The Ingredients of Timeless Tunes
Tampa-based singer-songwriter Nathan Morris is one of the founding members of Boyz II Men – the legendary R&B band that first rose to superstardom in the 1990s. After the band’s 1991 debut single “Motownphilly” introduced them to the mainstream, the band saw a series of record-breaking chart toppers.
The band’s 1992 love ballad “End of the Road” spent 13 weeks at number one on the Billboard Hot 100 chart, beating the King of Rock ‘n’ Roll himself — Elvis Presley’s — previous 11-week run. In the following years, the band surpassed their own record twice; in 1994, “I’ll Make Love to You” spent 14 weeks at number one, and in 1995-1996, “One Sweet Day” spent 16 weeks at the top.
The band blazed a new trail for other multi-vocalist groups like 98 Degrees, NSYNC and the Backstreet Boys to find fans and fame.
But after Boyz II Men’s meteoric rise, some thought the band’s fire would burn out. Now, 30 years later, the band is still breaking records. In July, 40,000 people flooded into a lakeside amphitheater in Eisenhower Park to see them perform. The band holds the distinction of being the best-selling R&B group of all time with 64 million albums sold. They’ve appeared in Hollywood movies and had a residency at the Mirage Resort and Casino in Las Vegas. They have won four Grammy Awards, nine American Music Awards, nine Soul Train Awards and three Billboard Awards.
It’s safe to say the Boyz found the magic ingredients to make music with longevity. In this brief email interview with Lifestyle Media, Morris shares his connection to Florida and his insight on how the band has lasted the test of time.
What do you think the magic is? What has made your music so timeless?
I think it’s the fans. They decide what’s timeless or not.
Your music has gained a global following. What themes at a human/soul level are crucial to creating music that translates globally and resonates universally?
Empathy. You have to have it to be able to write and relate to others lives and what they go through.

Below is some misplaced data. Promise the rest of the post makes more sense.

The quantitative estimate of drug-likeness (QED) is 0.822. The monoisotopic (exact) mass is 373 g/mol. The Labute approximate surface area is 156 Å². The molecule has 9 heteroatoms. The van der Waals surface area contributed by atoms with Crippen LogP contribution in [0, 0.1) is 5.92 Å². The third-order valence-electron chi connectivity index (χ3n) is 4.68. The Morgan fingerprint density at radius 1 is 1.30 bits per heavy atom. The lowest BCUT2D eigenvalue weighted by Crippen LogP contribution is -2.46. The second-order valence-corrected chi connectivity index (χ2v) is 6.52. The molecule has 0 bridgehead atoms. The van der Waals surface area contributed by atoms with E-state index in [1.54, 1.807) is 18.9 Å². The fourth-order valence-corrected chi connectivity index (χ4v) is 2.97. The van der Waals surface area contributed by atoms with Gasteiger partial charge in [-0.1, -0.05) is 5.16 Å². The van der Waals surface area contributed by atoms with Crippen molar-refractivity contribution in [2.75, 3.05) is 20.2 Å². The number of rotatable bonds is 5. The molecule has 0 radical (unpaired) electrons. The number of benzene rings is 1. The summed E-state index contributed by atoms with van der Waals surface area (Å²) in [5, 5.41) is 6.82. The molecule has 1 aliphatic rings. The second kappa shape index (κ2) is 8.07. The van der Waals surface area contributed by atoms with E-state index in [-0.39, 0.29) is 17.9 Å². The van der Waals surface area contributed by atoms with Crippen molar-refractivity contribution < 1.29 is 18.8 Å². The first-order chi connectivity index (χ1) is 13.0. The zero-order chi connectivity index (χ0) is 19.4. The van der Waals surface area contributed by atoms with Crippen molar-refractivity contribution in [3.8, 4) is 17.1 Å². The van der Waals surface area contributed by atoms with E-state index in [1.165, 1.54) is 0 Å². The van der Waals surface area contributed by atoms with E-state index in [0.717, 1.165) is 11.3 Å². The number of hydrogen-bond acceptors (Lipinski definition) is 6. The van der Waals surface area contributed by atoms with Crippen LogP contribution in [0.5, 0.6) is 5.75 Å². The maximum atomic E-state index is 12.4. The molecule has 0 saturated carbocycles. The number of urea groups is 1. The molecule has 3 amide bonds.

You’re based in Tampa. Can you please share your history and connection to Florida?
I’ve always wanted to live in Florida since I was about 23 years old. One of our early shows was in Miami, and from Philly I never knew there was water that blue in the US. So ever since then, I’ve wanted to be down here. But I knew I couldn’t move unless I was on the water.
Has Florida — its music, people, culture — influenced your music in any particular way?
I haven’t been down here long enough to say but we love the vibe and the fans when we have tour stops in this state.
You were once quoted saying “to me we’re in a day and age now where there will probably never be any legendary artists ever again because our attention span is too short.” — Can you elaborate on why you think today’s music scene is not apt to produce legendary artists anymore?
We don’t value things the way we used to, and we also don’t have patience. Becoming legendary takes time…time that most people don’t have anymore. They want everything now.
What advice do you have for young men — either as aspiring musicians or purely as human beings?
Learn to master controlling your mind. Everything we ever do, think, try to say, or act on starts in our mind. If you learn to not act on every thought that comes through it, then you’ll have better control of your destiny.
Photos of Boyz II Men courtesy of Matt Mendell